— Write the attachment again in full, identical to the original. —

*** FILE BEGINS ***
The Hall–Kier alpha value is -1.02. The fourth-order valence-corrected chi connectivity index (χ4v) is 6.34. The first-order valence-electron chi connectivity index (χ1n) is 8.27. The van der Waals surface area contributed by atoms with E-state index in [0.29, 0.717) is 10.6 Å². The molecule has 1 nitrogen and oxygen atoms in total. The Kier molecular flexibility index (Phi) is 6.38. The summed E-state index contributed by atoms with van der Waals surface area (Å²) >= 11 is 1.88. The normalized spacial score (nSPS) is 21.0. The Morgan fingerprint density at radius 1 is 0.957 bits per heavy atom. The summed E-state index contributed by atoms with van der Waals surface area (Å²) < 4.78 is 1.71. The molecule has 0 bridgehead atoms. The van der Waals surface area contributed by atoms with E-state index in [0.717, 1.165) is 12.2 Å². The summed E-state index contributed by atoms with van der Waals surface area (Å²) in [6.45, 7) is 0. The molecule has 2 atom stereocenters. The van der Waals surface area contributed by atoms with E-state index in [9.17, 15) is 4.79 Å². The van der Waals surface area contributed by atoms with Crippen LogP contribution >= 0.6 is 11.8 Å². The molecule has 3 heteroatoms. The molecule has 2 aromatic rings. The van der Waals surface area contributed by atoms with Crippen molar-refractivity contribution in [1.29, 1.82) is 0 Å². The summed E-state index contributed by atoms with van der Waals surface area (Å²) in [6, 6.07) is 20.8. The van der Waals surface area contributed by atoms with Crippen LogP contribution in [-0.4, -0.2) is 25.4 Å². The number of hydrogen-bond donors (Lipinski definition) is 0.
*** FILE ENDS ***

The Hall–Kier alpha value is -1.02. The fourth-order valence-corrected chi connectivity index (χ4v) is 6.34. The first-order valence-electron chi connectivity index (χ1n) is 8.27. The van der Waals surface area contributed by atoms with E-state index in [0.29, 0.717) is 10.6 Å². The molecule has 1 nitrogen and oxygen atoms in total. The Kier molecular flexibility index (Phi) is 6.38. The summed E-state index contributed by atoms with van der Waals surface area (Å²) >= 11 is 1.88. The normalized spacial score (nSPS) is 21.0. The Morgan fingerprint density at radius 1 is 0.957 bits per heavy atom. The summed E-state index contributed by atoms with van der Waals surface area (Å²) < 4.78 is 1.71. The molecule has 0 bridgehead atoms. The van der Waals surface area contributed by atoms with E-state index in [0.717, 1.165) is 12.2 Å². The summed E-state index contributed by atoms with van der Waals surface area (Å²) in [6.45, 7) is 0. The molecule has 2 atom stereocenters. The van der Waals surface area contributed by atoms with E-state index in [9.17, 15) is 4.79 Å². The van der Waals surface area contributed by atoms with Crippen LogP contribution >= 0.6 is 11.8 Å². The molecule has 3 heteroatoms. The molecule has 2 aromatic rings. The van der Waals surface area contributed by atoms with Crippen molar-refractivity contribution in [1.29, 1.82) is 0 Å². The summed E-state index contributed by atoms with van der Waals surface area (Å²) in [6, 6.07) is 20.8. The van der Waals surface area contributed by atoms with Crippen LogP contribution in [-0.4, -0.2) is 25.4 Å². The number of hydrogen-bond donors (Lipinski definition) is 0.